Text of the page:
Autoimmune thyroid disorders such as Graves' disease or Hashimoto's thyroiditis are most likely to strike during the first trimester of a pregnancy and within the first six months after delivery, or in the postpartum (right after childbirth) phase. It's normal for the thyroid gland to enlarge slightly during pregnancy because the placenta makes a hormone, human chorionic gonadotropin (HCG), that stimulates the mother's thyroid gland. Researchers have found that HCG has portions that share a very similar molecular structure to TSH (thyroid stimulating hormone). Situations that increase TSH levels often stimulate the enlargement of the thyroid gland (goiter). Likewise, the great increase in HCG seen in pregnancy affects the thyroid gland in a similar fashion, working like TSH to cause some enlargement of the thyroid gland. It is possible that this is part of the complex assortment of factors that help induce autoimmune thyroid problems.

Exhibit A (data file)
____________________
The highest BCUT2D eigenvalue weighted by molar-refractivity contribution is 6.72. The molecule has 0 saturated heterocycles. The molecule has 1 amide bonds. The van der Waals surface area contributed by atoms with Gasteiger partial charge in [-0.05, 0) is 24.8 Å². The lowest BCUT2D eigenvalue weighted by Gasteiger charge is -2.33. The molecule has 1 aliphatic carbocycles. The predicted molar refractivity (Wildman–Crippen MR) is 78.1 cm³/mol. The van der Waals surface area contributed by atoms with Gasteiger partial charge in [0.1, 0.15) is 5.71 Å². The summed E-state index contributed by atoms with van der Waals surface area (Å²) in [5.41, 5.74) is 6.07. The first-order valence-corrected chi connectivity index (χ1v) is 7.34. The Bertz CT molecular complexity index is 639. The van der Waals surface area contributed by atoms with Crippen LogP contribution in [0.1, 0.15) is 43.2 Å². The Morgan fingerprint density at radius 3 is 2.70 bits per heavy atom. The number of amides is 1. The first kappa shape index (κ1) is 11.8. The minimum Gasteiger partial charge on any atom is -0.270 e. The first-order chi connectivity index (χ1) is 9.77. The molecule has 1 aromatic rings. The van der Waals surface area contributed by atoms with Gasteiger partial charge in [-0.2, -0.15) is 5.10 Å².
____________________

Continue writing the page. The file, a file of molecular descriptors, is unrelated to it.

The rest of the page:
During pregnancy, the immune system is naturally suppressed in some ways to prevent the body from rejecting the fetus. After pregnancy, the immune system "turns on" again. But this may have a rebound effect in that it may result in the production of antibodies that attack normal thyroid tissue, which is what occurs in autoimmune thyroid disease. This may be one reason why women are more prone to autoimmune disorders after pregnancy. Thyroid disease in pregnancy is discussed more in Chapter 13.
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